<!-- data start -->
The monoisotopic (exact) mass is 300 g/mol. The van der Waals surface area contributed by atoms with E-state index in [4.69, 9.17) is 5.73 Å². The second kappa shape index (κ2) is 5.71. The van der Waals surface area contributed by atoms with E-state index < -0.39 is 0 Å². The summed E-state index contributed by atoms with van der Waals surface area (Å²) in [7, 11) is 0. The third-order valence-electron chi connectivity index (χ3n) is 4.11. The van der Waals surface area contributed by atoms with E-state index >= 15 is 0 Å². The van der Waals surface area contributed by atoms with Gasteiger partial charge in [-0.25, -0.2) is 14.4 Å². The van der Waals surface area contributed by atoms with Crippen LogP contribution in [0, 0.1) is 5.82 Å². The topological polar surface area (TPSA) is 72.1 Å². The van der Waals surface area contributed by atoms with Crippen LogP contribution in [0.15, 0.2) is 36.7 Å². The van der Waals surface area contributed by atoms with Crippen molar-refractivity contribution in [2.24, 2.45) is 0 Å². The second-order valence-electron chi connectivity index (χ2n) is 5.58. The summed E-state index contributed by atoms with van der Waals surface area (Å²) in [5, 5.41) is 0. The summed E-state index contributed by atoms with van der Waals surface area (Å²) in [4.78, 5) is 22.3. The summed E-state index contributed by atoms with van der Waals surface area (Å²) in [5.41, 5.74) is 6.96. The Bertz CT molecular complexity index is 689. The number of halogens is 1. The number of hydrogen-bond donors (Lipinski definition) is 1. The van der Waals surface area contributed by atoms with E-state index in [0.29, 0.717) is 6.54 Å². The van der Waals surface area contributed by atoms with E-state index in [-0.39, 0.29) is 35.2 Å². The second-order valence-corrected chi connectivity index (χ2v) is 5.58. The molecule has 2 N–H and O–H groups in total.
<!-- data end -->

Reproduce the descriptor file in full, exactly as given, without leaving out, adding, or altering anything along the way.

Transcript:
The monoisotopic (exact) mass is 300 g/mol. The van der Waals surface area contributed by atoms with E-state index in [4.69, 9.17) is 5.73 Å². The second kappa shape index (κ2) is 5.71. The van der Waals surface area contributed by atoms with E-state index < -0.39 is 0 Å². The summed E-state index contributed by atoms with van der Waals surface area (Å²) in [7, 11) is 0. The third-order valence-electron chi connectivity index (χ3n) is 4.11. The van der Waals surface area contributed by atoms with E-state index >= 15 is 0 Å². The van der Waals surface area contributed by atoms with Gasteiger partial charge in [-0.25, -0.2) is 14.4 Å². The van der Waals surface area contributed by atoms with Crippen LogP contribution in [0, 0.1) is 5.82 Å². The topological polar surface area (TPSA) is 72.1 Å². The van der Waals surface area contributed by atoms with Crippen LogP contribution in [0.15, 0.2) is 36.7 Å². The van der Waals surface area contributed by atoms with Crippen molar-refractivity contribution in [2.24, 2.45) is 0 Å². The second-order valence-electron chi connectivity index (χ2n) is 5.58. The summed E-state index contributed by atoms with van der Waals surface area (Å²) in [5, 5.41) is 0. The summed E-state index contributed by atoms with van der Waals surface area (Å²) in [4.78, 5) is 22.3. The summed E-state index contributed by atoms with van der Waals surface area (Å²) in [5.41, 5.74) is 6.96. The Bertz CT molecular complexity index is 689. The number of halogens is 1. The number of hydrogen-bond donors (Lipinski definition) is 1. The van der Waals surface area contributed by atoms with E-state index in [0.29, 0.717) is 6.54 Å². The van der Waals surface area contributed by atoms with E-state index in [-0.39, 0.29) is 35.2 Å². The second-order valence-corrected chi connectivity index (χ2v) is 5.58. The molecule has 2 N–H and O–H groups in total.